Assembly In Action: A Few Pennies of Adhesive Equals Reliable Bond
For years, the medical testing industry has been using a swab device with glass ampoules containing reagents. After a sample had been collected, the medical technician broke the glass ampoule to release the reagent. There are many problems with this tech- nology, including the possibility of glass shards cutting the technician, clogging the dropper tube or entering the reagent and affecting the variability in the volume dispensed. Addressing these safety issues also became more important with the advent of AIDS.
Therefore, the company decided to produce a swab package that would make collection and transportation easier and safer. It invented Snap Swab, a Dacron swab tip on a polystyrene shaft encased in a polyethylene tube. Snapping the swab shaft releases the reagent, making the swab ready for use. However, to maintain the low cost and ensure dependability, the swab had to be reliably bonded to the in- side of the tube. The interface of the swab shaft, the protective tubing and the reagent bulb had to be leak-proof.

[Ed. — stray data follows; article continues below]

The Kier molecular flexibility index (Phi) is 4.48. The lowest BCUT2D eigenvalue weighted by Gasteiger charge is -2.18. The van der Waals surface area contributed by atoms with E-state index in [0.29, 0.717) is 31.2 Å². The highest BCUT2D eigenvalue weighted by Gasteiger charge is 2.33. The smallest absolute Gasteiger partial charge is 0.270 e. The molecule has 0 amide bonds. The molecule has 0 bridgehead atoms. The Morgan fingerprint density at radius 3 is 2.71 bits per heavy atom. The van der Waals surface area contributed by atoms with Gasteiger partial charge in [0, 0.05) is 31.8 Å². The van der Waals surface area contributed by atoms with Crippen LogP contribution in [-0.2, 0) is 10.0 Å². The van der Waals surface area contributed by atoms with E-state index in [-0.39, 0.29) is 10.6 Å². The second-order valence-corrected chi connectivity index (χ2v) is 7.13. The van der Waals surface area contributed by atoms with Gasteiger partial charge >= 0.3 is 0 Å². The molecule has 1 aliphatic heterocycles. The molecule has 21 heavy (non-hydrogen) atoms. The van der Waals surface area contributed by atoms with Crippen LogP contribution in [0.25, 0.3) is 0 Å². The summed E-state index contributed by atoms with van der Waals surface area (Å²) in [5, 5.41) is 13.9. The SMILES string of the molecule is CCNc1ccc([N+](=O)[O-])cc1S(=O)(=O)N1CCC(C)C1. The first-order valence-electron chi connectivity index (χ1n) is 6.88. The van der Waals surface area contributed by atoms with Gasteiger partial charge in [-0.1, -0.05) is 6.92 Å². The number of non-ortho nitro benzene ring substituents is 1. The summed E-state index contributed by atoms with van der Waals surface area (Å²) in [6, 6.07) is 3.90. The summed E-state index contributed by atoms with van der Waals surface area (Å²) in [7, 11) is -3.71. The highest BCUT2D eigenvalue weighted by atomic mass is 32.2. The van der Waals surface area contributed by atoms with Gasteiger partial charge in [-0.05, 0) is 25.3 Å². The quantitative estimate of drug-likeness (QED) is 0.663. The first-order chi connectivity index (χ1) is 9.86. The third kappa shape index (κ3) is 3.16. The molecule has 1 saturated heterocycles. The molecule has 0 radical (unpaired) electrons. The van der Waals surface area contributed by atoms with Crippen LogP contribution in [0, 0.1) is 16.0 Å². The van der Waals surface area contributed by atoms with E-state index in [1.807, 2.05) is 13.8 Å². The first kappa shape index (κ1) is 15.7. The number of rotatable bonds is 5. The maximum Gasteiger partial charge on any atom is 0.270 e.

Loctite Corp.'s (Rocky Hill, CT) Light Cure 3311 was chosen to bond the swab into the tip of the Snap Swab. Light Cure 3311 is a one-component adhesive and has low viscosity. It cures rapidly to form flexible, transparent bonds when exposed to ultraviolet radiation or visible light sources.
This adhesive is now automati- cally dispensed from the current equipment on the assembly line. It has enabled the company to produce a product that is safe, convenient, dependable and inexpensive. According to Frederic Nason, president, "2 to 3 cents of 3311 is cheap. Even though an item is inexpensive, people still want it to work every time. The product made our Snap Swab dependable. All of this would not have been possible without it."
For more information on adhesives, call Loctite Corp. at 800-562-8483, visit www.loctite.com.